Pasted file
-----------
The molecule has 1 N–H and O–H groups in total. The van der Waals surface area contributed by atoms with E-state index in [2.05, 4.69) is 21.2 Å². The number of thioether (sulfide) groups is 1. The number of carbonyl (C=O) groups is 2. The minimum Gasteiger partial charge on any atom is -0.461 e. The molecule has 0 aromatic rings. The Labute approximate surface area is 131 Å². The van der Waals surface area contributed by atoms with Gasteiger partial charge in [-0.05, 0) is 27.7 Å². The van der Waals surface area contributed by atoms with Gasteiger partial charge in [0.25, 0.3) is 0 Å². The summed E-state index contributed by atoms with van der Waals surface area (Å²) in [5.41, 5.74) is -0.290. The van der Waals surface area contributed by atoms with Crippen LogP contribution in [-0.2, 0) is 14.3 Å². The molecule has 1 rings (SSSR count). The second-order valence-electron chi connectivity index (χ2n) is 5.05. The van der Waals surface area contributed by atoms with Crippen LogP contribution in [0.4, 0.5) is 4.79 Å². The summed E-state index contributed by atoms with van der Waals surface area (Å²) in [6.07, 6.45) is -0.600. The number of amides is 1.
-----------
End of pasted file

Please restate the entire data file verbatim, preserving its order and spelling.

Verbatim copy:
The molecule has 1 N–H and O–H groups in total. The van der Waals surface area contributed by atoms with E-state index in [2.05, 4.69) is 21.2 Å². The number of thioether (sulfide) groups is 1. The number of carbonyl (C=O) groups is 2. The minimum Gasteiger partial charge on any atom is -0.461 e. The molecule has 0 aromatic rings. The Labute approximate surface area is 131 Å². The van der Waals surface area contributed by atoms with Gasteiger partial charge in [-0.05, 0) is 27.7 Å². The van der Waals surface area contributed by atoms with Gasteiger partial charge in [0.25, 0.3) is 0 Å². The summed E-state index contributed by atoms with van der Waals surface area (Å²) in [5.41, 5.74) is -0.290. The van der Waals surface area contributed by atoms with Crippen LogP contribution in [-0.2, 0) is 14.3 Å². The molecule has 1 rings (SSSR count). The second-order valence-electron chi connectivity index (χ2n) is 5.05. The van der Waals surface area contributed by atoms with Crippen LogP contribution in [0.4, 0.5) is 4.79 Å². The summed E-state index contributed by atoms with van der Waals surface area (Å²) in [6.07, 6.45) is -0.600. The number of amides is 1.